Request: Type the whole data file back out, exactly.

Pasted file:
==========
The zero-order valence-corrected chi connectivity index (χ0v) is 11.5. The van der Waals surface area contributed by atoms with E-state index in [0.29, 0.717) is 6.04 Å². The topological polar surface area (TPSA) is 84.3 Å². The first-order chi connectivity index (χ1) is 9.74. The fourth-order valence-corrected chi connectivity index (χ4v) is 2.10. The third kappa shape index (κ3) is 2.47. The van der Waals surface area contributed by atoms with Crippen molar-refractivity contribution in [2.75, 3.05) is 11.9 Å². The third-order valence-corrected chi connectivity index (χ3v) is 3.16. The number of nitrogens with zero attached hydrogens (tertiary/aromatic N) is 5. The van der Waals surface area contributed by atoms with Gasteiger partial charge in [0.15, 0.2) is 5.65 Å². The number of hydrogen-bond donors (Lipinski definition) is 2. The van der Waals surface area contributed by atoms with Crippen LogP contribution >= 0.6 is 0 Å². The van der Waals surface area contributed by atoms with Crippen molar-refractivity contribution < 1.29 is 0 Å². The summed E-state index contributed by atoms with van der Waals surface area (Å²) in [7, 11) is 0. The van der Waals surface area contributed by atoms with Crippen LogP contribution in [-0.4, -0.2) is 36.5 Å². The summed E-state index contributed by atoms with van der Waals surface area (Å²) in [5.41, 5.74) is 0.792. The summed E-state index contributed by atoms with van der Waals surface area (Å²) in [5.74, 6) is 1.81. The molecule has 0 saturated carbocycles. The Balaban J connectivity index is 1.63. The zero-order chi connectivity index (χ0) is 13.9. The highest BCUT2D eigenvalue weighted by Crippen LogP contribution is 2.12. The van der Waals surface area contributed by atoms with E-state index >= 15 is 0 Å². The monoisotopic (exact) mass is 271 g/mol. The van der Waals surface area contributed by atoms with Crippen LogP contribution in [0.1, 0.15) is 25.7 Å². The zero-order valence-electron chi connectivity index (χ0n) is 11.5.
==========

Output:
The zero-order valence-corrected chi connectivity index (χ0v) is 11.5. The van der Waals surface area contributed by atoms with E-state index in [0.29, 0.717) is 6.04 Å². The topological polar surface area (TPSA) is 84.3 Å². The first-order chi connectivity index (χ1) is 9.74. The fourth-order valence-corrected chi connectivity index (χ4v) is 2.10. The third kappa shape index (κ3) is 2.47. The van der Waals surface area contributed by atoms with Crippen molar-refractivity contribution in [2.75, 3.05) is 11.9 Å². The third-order valence-corrected chi connectivity index (χ3v) is 3.16. The number of nitrogens with zero attached hydrogens (tertiary/aromatic N) is 5. The van der Waals surface area contributed by atoms with Gasteiger partial charge in [0.15, 0.2) is 5.65 Å². The number of hydrogen-bond donors (Lipinski definition) is 2. The van der Waals surface area contributed by atoms with Crippen LogP contribution >= 0.6 is 0 Å². The van der Waals surface area contributed by atoms with Crippen molar-refractivity contribution < 1.29 is 0 Å². The summed E-state index contributed by atoms with van der Waals surface area (Å²) in [7, 11) is 0. The van der Waals surface area contributed by atoms with Crippen LogP contribution in [-0.4, -0.2) is 36.5 Å². The summed E-state index contributed by atoms with van der Waals surface area (Å²) in [5.41, 5.74) is 0.792. The summed E-state index contributed by atoms with van der Waals surface area (Å²) in [5.74, 6) is 1.81. The molecule has 0 saturated carbocycles. The Balaban J connectivity index is 1.63. The zero-order chi connectivity index (χ0) is 13.9. The highest BCUT2D eigenvalue weighted by Crippen LogP contribution is 2.12. The van der Waals surface area contributed by atoms with E-state index >= 15 is 0 Å². The monoisotopic (exact) mass is 271 g/mol. The van der Waals surface area contributed by atoms with Crippen LogP contribution in [0.1, 0.15) is 25.7 Å². The zero-order valence-electron chi connectivity index (χ0n) is 11.5.